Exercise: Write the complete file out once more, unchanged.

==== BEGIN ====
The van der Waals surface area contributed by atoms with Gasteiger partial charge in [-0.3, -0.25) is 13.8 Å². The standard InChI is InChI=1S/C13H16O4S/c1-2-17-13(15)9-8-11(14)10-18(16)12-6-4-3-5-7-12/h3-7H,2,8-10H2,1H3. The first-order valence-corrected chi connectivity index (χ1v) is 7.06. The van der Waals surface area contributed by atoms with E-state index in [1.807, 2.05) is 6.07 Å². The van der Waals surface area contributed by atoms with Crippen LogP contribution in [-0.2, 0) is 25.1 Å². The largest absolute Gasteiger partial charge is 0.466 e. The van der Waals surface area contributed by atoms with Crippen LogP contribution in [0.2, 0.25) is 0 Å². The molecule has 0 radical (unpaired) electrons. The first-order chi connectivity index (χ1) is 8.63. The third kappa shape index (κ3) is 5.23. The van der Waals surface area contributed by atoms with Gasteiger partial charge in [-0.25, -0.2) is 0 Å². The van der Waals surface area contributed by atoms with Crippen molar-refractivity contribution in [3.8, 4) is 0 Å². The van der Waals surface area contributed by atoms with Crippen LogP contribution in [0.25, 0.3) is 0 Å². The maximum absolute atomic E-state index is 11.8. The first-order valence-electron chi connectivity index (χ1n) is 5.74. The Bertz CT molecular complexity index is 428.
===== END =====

The van der Waals surface area contributed by atoms with Gasteiger partial charge in [-0.3, -0.25) is 13.8 Å². The standard InChI is InChI=1S/C13H16O4S/c1-2-17-13(15)9-8-11(14)10-18(16)12-6-4-3-5-7-12/h3-7H,2,8-10H2,1H3. The first-order valence-corrected chi connectivity index (χ1v) is 7.06. The van der Waals surface area contributed by atoms with E-state index in [1.807, 2.05) is 6.07 Å². The van der Waals surface area contributed by atoms with Crippen LogP contribution in [-0.2, 0) is 25.1 Å². The largest absolute Gasteiger partial charge is 0.466 e. The van der Waals surface area contributed by atoms with Crippen LogP contribution in [0.2, 0.25) is 0 Å². The molecule has 0 radical (unpaired) electrons. The first-order chi connectivity index (χ1) is 8.63. The third kappa shape index (κ3) is 5.23. The van der Waals surface area contributed by atoms with Gasteiger partial charge in [-0.25, -0.2) is 0 Å². The van der Waals surface area contributed by atoms with Crippen molar-refractivity contribution in [3.8, 4) is 0 Å². The van der Waals surface area contributed by atoms with Crippen LogP contribution in [0.25, 0.3) is 0 Å². The maximum absolute atomic E-state index is 11.8. The first-order valence-electron chi connectivity index (χ1n) is 5.74. The Bertz CT molecular complexity index is 428.